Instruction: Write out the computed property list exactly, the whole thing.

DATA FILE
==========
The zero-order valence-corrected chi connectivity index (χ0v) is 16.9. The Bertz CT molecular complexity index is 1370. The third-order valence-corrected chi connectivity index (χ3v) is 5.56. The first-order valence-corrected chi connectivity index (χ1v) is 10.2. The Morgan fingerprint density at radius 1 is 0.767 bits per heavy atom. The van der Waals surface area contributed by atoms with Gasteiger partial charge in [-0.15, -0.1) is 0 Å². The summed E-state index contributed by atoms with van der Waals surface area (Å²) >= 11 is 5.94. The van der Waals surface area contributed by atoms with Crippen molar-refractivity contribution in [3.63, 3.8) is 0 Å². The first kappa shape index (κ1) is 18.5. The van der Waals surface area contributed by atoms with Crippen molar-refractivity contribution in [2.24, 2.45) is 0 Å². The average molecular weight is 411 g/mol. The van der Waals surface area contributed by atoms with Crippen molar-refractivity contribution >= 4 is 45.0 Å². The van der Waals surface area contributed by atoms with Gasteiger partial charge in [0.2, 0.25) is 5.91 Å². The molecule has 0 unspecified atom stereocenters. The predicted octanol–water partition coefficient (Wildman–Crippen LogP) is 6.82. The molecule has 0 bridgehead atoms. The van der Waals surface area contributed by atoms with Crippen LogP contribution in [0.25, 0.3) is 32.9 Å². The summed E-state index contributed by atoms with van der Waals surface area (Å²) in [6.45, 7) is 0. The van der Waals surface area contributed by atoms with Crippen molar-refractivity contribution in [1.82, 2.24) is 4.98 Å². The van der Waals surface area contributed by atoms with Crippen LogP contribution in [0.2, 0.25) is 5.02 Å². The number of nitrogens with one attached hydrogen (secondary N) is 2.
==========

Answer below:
The zero-order valence-corrected chi connectivity index (χ0v) is 16.9. The Bertz CT molecular complexity index is 1370. The third-order valence-corrected chi connectivity index (χ3v) is 5.56. The first-order valence-corrected chi connectivity index (χ1v) is 10.2. The Morgan fingerprint density at radius 1 is 0.767 bits per heavy atom. The van der Waals surface area contributed by atoms with Gasteiger partial charge in [-0.15, -0.1) is 0 Å². The summed E-state index contributed by atoms with van der Waals surface area (Å²) >= 11 is 5.94. The van der Waals surface area contributed by atoms with Crippen molar-refractivity contribution in [3.63, 3.8) is 0 Å². The first kappa shape index (κ1) is 18.5. The van der Waals surface area contributed by atoms with Crippen molar-refractivity contribution in [2.24, 2.45) is 0 Å². The average molecular weight is 411 g/mol. The van der Waals surface area contributed by atoms with Crippen molar-refractivity contribution >= 4 is 45.0 Å². The van der Waals surface area contributed by atoms with Gasteiger partial charge in [0.2, 0.25) is 5.91 Å². The molecule has 0 unspecified atom stereocenters. The predicted octanol–water partition coefficient (Wildman–Crippen LogP) is 6.82. The molecule has 0 bridgehead atoms. The van der Waals surface area contributed by atoms with Crippen LogP contribution in [0.25, 0.3) is 32.9 Å². The summed E-state index contributed by atoms with van der Waals surface area (Å²) in [6.45, 7) is 0. The van der Waals surface area contributed by atoms with Crippen molar-refractivity contribution in [1.82, 2.24) is 4.98 Å². The van der Waals surface area contributed by atoms with Crippen LogP contribution in [0.2, 0.25) is 5.02 Å². The number of nitrogens with one attached hydrogen (secondary N) is 2.